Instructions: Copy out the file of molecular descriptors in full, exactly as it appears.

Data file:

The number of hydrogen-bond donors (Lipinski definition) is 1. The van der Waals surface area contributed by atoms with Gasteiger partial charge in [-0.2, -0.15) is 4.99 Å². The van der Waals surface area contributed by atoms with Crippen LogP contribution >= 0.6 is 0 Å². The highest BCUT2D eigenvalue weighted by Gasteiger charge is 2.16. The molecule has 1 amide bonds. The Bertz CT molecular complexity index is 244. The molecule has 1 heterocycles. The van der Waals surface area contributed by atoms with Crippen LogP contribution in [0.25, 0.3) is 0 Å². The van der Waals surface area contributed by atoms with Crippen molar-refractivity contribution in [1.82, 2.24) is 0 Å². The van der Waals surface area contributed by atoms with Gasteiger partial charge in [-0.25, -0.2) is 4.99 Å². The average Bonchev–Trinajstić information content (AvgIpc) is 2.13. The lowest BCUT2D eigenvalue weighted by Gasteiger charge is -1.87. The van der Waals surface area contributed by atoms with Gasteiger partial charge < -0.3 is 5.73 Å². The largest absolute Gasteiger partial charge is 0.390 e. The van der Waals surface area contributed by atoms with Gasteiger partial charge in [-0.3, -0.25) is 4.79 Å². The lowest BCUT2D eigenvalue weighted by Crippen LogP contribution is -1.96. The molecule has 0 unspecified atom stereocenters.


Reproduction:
The number of hydrogen-bond donors (Lipinski definition) is 1. The van der Waals surface area contributed by atoms with Gasteiger partial charge in [-0.2, -0.15) is 4.99 Å². The van der Waals surface area contributed by atoms with Crippen LogP contribution >= 0.6 is 0 Å². The highest BCUT2D eigenvalue weighted by Gasteiger charge is 2.16. The molecule has 1 amide bonds. The Bertz CT molecular complexity index is 244. The molecule has 1 heterocycles. The van der Waals surface area contributed by atoms with Crippen LogP contribution in [0.25, 0.3) is 0 Å². The van der Waals surface area contributed by atoms with Crippen molar-refractivity contribution in [1.82, 2.24) is 0 Å². The van der Waals surface area contributed by atoms with Gasteiger partial charge in [-0.25, -0.2) is 4.99 Å². The average Bonchev–Trinajstić information content (AvgIpc) is 2.13. The lowest BCUT2D eigenvalue weighted by Gasteiger charge is -1.87. The van der Waals surface area contributed by atoms with Gasteiger partial charge < -0.3 is 5.73 Å². The largest absolute Gasteiger partial charge is 0.390 e. The van der Waals surface area contributed by atoms with Gasteiger partial charge in [-0.3, -0.25) is 4.79 Å². The lowest BCUT2D eigenvalue weighted by Crippen LogP contribution is -1.96. The molecule has 0 unspecified atom stereocenters.